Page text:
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4-H Entomology

Displaying 4-H Insect Collections

Insect collectionMaking an insect collection is an excellent way to learn about insects, and insect collections are one of the main components of the 4-H Entomology Project.  Well-prepared insect collections are eye-catching and attract the attention and interest of most people who see them in an exhibition.  When most people seen an insect collection they just have to come closer and check it out!

4-Hers may exhibit their insect collections at local County Fairs and 4-H Exhibit Days, as well as at the State Fair.  Many collectors also exhibit their collections locally at places such as libraries, Co-Ops, or feed and seed stores.  The main venues for exhibiting 4-H insect collections for competition is at 4-H Club Congress, for Senior 4-Hers, and at District 4-H Project Achievement Days, for Junior 4-Hers. 

General guidelines and requirements for 4-H Insect Collections are discussed below. See Extension Publication #317, 4-H Introduction to Entomology for additional infrmation about making insect collections. For information on how to make a display box, see Information Sheet #653, Standard 4-H Display Box.

  • Collections should be in a standard Cornell Drawer sized box.  Dimensions are 16.5 inches x 19 inches x 3 inches.  Glass coverings are preferred, but plexiglass may be used.  Collections may be in commercially purchased Cornell Drawer boxes with press-on tops, or in commercially-made or home-made boxes with slide-in glass or plexiglass tops.

  • Insects should be arranged by orders, working from top left down to bottom right.  In general, orders should be arranged alphabetically, but flexibility is allowed when necessary to best fit the specimens to the available space--some orders will contain more specimens than others.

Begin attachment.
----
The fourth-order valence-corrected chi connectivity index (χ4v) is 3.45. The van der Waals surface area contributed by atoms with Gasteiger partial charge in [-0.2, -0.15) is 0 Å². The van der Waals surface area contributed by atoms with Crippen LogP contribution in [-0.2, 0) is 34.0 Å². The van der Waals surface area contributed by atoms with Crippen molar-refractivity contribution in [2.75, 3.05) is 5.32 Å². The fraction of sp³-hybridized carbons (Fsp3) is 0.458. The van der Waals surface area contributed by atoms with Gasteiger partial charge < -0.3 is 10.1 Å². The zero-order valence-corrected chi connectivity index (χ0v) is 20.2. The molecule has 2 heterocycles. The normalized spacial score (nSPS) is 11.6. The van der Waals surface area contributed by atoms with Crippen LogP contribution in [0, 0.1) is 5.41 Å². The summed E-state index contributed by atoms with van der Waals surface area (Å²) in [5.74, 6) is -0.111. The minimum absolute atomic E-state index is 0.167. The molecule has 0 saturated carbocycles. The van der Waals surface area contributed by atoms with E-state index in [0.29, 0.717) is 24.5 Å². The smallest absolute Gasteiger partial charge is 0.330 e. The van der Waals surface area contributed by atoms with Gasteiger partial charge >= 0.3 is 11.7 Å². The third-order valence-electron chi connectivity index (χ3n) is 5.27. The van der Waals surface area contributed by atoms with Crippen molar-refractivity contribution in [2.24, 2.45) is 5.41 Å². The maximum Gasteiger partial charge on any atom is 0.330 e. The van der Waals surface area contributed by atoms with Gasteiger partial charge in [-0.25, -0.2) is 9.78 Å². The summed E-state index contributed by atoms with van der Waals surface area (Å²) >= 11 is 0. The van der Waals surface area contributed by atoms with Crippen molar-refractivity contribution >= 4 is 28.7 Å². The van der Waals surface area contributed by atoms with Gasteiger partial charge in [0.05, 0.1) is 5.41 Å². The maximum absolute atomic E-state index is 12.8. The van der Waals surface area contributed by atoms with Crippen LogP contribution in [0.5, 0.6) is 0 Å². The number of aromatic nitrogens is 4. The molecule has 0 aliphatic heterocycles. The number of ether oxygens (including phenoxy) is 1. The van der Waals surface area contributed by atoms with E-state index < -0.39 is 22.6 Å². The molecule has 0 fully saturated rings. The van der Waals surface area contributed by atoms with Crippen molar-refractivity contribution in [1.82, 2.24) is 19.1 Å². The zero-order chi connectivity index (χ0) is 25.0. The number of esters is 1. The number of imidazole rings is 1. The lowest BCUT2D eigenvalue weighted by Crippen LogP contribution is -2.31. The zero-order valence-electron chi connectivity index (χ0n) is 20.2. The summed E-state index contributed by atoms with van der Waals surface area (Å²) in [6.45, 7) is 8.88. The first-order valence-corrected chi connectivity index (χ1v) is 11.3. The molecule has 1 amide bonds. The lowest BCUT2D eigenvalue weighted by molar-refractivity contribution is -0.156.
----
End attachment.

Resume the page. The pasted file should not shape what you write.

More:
• Label your collection.  The collector’s name, age, club, county, along with the number of Orders and specimens should be written on a label or piece of tape that is fixed across the top lip of the box.

  • Label each of your specimens.  Date and locality labels are placed on the pins first, and should be positioned just under the legs of the specimen.  Common name labels should be placed on the pin so that they rest flat on the floor of the box with a space between the two labels.  Every pin should have two labels, 1) date and locality and 2) common name or family.

  • Use only insect pins for pinning insect specimens.  Follow the instructions in Extension Publication 317, 4-H Introduction to Entomology, for pinning and labeling insects.  Soft-bodied insects, such as caterpillars, may be placed in leak-proof vials containing ethyl alcohol.  Be sure vials are well-secured in the box so they do not roll around and damage pinned specimens.  Labels for specimens in vials may be placed on a pin near the vial.

  • Take appropriate precautions to protect specimens from being damaged by dermestid beetles.

  • The minimum requirements for first year collectors to display an insect collections in competition are: at least 10 orders and at least 50 insects.


Some of the more important criteria used in judging insect collections are:

--  number of different orders represented
--  total number of specimens in collection
--  accuracy of identification, to order, and common name (if known), or family
    (identification to genus and species is not required, or encouraged)
--  uniformity of mounting and labeling
--  neatness and arrangement
--  condition of specimens
--  correct size display box (19 inches x 16.5 inches x 3 inches)

 

Specialized Collections:  Specialized collections are usually made by senior 4-Hers who have already completed an outstanding general insect collection and reached the point where they want to specialize.  Examples of specialized collections include collections that only contain only butterflies, or only beetles, or only members of one family of beetles.  Specialized collections can also focus on some other area of commonality.  For example, one could make a collection of insects that bore in wood, insect pollinators, non-native insect that now occur in the state, or insect pests of vegetable gardens.  Some collectors even choose to specialize in collecting non-insect arthropods such as ticks or spiders or arachnids as a group.  Specialized collections may be entered in 4-H Insect Collection contests, but in most cases collectors who have advanced to this level are doing so for their own interest rather than for competition.